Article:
As the 'royal' Latin name suggests, this is the largest and heaviest hawk in North America. The Ferruginous Hawk is about midway in size between other buteo hawks and the Golden Eagle, which it resembles in body shape, diet, flight, and nesting habits. Females are larger then males, but the genders have similar plumage. The head is big and heavy-billed; the chest is large; the wings are long, broad, and pointed; the legs are feathered down to the feet, which are relatively small, considering the large prey they routinely take. Adults have a rufous-red color on the back and shoulders, and red leggings that form a conspicuous V-shape against a whitish body and tail when viewed in flight overhead. The wings are gray-brown above, with large white crescent-shaped patches on the upper wing surface. Outer wing tips are dark on both upper and lower surfaces. The tail is a mixture of pale rust and white or gray, and unbanded. The head is pale, with gray cheeks, a dark cap. A dark morph, or variety, form less than 10% of the population, and vary in color from dark red to dark brown.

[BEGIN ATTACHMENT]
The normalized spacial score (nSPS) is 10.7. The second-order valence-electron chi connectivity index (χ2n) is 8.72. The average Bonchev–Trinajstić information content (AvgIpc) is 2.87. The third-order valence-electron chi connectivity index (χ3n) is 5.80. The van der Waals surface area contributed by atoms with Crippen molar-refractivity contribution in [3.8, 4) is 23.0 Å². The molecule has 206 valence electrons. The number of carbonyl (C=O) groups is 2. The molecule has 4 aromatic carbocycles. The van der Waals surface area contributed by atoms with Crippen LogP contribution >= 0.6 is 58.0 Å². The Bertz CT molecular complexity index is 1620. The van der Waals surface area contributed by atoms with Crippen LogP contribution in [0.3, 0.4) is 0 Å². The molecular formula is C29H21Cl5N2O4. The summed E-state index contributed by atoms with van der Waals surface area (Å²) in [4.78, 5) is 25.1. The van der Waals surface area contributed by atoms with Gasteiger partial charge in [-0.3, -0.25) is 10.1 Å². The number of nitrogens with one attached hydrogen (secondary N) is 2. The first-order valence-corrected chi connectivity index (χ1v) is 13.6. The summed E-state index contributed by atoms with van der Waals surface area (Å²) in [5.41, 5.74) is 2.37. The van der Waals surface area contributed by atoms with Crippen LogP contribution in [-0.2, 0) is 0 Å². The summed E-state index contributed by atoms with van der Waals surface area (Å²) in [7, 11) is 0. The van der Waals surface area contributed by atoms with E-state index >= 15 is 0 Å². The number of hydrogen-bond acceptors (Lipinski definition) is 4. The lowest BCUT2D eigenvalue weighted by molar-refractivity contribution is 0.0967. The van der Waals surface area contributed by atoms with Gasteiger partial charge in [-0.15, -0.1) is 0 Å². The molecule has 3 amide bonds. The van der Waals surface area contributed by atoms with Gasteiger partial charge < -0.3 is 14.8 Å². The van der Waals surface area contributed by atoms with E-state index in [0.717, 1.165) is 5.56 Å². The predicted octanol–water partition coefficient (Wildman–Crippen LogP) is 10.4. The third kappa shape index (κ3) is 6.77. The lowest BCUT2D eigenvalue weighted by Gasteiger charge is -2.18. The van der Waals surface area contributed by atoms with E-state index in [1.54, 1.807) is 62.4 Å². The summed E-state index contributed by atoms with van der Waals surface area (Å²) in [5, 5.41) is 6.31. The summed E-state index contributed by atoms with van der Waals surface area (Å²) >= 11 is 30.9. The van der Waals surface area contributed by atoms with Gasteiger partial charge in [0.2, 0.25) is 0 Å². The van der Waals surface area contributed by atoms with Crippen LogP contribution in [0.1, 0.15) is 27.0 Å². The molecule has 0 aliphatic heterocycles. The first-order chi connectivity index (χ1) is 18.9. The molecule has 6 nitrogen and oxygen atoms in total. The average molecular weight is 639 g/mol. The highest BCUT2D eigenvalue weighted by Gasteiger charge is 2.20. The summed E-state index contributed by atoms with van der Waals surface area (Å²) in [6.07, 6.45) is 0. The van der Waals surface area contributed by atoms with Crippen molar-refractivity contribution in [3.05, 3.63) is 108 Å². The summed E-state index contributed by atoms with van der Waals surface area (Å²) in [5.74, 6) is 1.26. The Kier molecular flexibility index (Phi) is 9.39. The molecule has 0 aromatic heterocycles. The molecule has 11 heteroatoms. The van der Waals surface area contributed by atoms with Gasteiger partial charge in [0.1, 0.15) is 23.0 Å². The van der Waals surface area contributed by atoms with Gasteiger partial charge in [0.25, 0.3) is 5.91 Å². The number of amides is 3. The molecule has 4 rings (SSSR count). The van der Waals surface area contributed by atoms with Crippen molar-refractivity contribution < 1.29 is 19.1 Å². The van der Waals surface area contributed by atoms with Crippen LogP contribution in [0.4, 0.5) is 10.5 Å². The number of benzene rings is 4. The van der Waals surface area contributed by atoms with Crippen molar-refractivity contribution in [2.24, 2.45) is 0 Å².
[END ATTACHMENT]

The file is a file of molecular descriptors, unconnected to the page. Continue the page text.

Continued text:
Meet our resident Ferruginous Hawks: